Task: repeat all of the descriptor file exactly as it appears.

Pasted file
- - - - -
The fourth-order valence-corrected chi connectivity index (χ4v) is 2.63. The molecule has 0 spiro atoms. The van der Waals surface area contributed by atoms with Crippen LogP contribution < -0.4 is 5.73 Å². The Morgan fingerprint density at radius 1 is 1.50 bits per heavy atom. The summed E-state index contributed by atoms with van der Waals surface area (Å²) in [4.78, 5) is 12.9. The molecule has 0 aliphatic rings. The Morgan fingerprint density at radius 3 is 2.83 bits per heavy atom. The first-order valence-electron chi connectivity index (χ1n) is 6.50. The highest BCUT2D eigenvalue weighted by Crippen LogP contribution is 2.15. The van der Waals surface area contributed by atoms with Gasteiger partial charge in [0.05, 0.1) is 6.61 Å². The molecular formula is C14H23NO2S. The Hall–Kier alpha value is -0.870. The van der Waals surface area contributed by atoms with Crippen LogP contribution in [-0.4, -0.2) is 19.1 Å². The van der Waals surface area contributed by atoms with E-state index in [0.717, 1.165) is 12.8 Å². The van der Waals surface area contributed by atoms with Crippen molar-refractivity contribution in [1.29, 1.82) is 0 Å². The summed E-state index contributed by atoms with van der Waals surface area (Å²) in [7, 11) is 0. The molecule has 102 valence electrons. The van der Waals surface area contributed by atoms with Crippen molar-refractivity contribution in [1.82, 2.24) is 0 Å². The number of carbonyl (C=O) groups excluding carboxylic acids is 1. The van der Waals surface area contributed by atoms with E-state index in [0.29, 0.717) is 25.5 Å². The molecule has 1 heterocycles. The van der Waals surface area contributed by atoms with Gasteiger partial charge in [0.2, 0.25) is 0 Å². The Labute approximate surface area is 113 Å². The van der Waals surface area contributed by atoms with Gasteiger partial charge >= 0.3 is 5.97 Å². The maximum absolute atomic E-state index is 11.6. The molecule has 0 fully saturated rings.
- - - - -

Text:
The fourth-order valence-corrected chi connectivity index (χ4v) is 2.63. The molecule has 0 spiro atoms. The van der Waals surface area contributed by atoms with Crippen LogP contribution < -0.4 is 5.73 Å². The Morgan fingerprint density at radius 1 is 1.50 bits per heavy atom. The summed E-state index contributed by atoms with van der Waals surface area (Å²) in [4.78, 5) is 12.9. The molecule has 0 aliphatic rings. The Morgan fingerprint density at radius 3 is 2.83 bits per heavy atom. The first-order valence-electron chi connectivity index (χ1n) is 6.50. The highest BCUT2D eigenvalue weighted by Crippen LogP contribution is 2.15. The van der Waals surface area contributed by atoms with Gasteiger partial charge in [0.05, 0.1) is 6.61 Å². The molecular formula is C14H23NO2S. The Hall–Kier alpha value is -0.870. The van der Waals surface area contributed by atoms with Crippen LogP contribution in [-0.4, -0.2) is 19.1 Å². The van der Waals surface area contributed by atoms with E-state index in [0.717, 1.165) is 12.8 Å². The van der Waals surface area contributed by atoms with Crippen molar-refractivity contribution in [1.29, 1.82) is 0 Å². The summed E-state index contributed by atoms with van der Waals surface area (Å²) in [7, 11) is 0. The molecule has 102 valence electrons. The van der Waals surface area contributed by atoms with Crippen molar-refractivity contribution in [1.82, 2.24) is 0 Å². The number of carbonyl (C=O) groups excluding carboxylic acids is 1. The van der Waals surface area contributed by atoms with E-state index in [0.29, 0.717) is 25.5 Å². The molecule has 1 heterocycles. The van der Waals surface area contributed by atoms with Gasteiger partial charge in [0.2, 0.25) is 0 Å². The Labute approximate surface area is 113 Å². The van der Waals surface area contributed by atoms with Gasteiger partial charge >= 0.3 is 5.97 Å². The maximum absolute atomic E-state index is 11.6. The molecule has 0 fully saturated rings.